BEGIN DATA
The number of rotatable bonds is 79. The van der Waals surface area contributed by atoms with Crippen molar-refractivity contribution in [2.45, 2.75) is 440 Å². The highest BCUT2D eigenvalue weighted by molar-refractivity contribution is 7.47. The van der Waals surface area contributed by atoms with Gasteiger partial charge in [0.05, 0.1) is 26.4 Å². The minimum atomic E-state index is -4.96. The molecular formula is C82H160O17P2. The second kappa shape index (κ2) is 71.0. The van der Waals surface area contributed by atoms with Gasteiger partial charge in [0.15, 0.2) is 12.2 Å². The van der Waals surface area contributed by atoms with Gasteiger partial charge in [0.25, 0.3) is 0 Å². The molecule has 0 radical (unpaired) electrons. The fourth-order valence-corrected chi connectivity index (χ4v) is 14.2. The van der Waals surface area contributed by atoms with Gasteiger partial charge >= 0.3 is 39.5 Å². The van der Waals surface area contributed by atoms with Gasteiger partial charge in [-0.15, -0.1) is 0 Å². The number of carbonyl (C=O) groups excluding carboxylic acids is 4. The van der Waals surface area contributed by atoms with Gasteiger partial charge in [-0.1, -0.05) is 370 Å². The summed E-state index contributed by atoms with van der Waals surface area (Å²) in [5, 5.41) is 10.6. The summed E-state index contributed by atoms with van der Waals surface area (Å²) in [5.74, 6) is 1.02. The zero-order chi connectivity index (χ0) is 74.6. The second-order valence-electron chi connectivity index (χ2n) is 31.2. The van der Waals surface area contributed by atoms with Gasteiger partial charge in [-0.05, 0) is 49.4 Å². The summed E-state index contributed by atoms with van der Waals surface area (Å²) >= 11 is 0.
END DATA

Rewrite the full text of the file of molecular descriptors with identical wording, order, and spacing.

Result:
The number of rotatable bonds is 79. The van der Waals surface area contributed by atoms with Crippen molar-refractivity contribution in [2.45, 2.75) is 440 Å². The highest BCUT2D eigenvalue weighted by molar-refractivity contribution is 7.47. The van der Waals surface area contributed by atoms with Gasteiger partial charge in [0.05, 0.1) is 26.4 Å². The minimum atomic E-state index is -4.96. The molecular formula is C82H160O17P2. The second kappa shape index (κ2) is 71.0. The van der Waals surface area contributed by atoms with Gasteiger partial charge in [0.15, 0.2) is 12.2 Å². The van der Waals surface area contributed by atoms with Gasteiger partial charge in [0.25, 0.3) is 0 Å². The molecule has 0 radical (unpaired) electrons. The fourth-order valence-corrected chi connectivity index (χ4v) is 14.2. The van der Waals surface area contributed by atoms with Gasteiger partial charge >= 0.3 is 39.5 Å². The van der Waals surface area contributed by atoms with Gasteiger partial charge in [-0.15, -0.1) is 0 Å². The number of carbonyl (C=O) groups excluding carboxylic acids is 4. The van der Waals surface area contributed by atoms with Gasteiger partial charge in [-0.1, -0.05) is 370 Å². The summed E-state index contributed by atoms with van der Waals surface area (Å²) in [5, 5.41) is 10.6. The summed E-state index contributed by atoms with van der Waals surface area (Å²) in [5.74, 6) is 1.02. The zero-order chi connectivity index (χ0) is 74.6. The second-order valence-electron chi connectivity index (χ2n) is 31.2. The van der Waals surface area contributed by atoms with Gasteiger partial charge in [-0.05, 0) is 49.4 Å². The summed E-state index contributed by atoms with van der Waals surface area (Å²) >= 11 is 0.